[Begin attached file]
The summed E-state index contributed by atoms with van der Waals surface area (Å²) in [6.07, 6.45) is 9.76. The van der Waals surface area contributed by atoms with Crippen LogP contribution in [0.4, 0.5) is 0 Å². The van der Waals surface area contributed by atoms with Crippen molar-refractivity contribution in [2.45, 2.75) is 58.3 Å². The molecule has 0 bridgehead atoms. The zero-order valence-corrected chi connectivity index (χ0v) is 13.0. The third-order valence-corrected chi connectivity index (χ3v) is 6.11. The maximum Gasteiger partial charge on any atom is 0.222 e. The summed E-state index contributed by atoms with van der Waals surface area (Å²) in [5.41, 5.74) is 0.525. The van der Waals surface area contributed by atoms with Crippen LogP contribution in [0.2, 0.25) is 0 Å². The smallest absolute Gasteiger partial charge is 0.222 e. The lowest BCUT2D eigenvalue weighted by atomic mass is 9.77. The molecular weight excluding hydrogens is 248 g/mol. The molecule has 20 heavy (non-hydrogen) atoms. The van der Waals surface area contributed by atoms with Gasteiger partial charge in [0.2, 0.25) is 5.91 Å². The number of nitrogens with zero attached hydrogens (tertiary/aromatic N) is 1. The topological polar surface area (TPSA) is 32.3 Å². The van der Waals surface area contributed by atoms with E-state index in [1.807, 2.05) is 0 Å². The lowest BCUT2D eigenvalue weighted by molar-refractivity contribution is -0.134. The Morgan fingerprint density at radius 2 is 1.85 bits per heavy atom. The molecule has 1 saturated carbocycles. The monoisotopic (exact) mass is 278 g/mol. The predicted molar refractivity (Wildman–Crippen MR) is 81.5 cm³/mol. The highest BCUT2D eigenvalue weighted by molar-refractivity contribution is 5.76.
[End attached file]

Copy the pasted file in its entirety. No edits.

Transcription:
The summed E-state index contributed by atoms with van der Waals surface area (Å²) in [6.07, 6.45) is 9.76. The van der Waals surface area contributed by atoms with Crippen LogP contribution in [0.4, 0.5) is 0 Å². The van der Waals surface area contributed by atoms with Crippen molar-refractivity contribution in [2.45, 2.75) is 58.3 Å². The molecule has 0 bridgehead atoms. The zero-order valence-corrected chi connectivity index (χ0v) is 13.0. The third-order valence-corrected chi connectivity index (χ3v) is 6.11. The maximum Gasteiger partial charge on any atom is 0.222 e. The summed E-state index contributed by atoms with van der Waals surface area (Å²) in [5.41, 5.74) is 0.525. The van der Waals surface area contributed by atoms with Crippen LogP contribution in [0.2, 0.25) is 0 Å². The smallest absolute Gasteiger partial charge is 0.222 e. The lowest BCUT2D eigenvalue weighted by atomic mass is 9.77. The molecular weight excluding hydrogens is 248 g/mol. The molecule has 20 heavy (non-hydrogen) atoms. The van der Waals surface area contributed by atoms with Gasteiger partial charge in [0.2, 0.25) is 5.91 Å². The number of nitrogens with zero attached hydrogens (tertiary/aromatic N) is 1. The topological polar surface area (TPSA) is 32.3 Å². The van der Waals surface area contributed by atoms with E-state index in [1.807, 2.05) is 0 Å². The lowest BCUT2D eigenvalue weighted by molar-refractivity contribution is -0.134. The Morgan fingerprint density at radius 2 is 1.85 bits per heavy atom. The molecule has 1 saturated carbocycles. The monoisotopic (exact) mass is 278 g/mol. The predicted molar refractivity (Wildman–Crippen MR) is 81.5 cm³/mol. The highest BCUT2D eigenvalue weighted by molar-refractivity contribution is 5.76.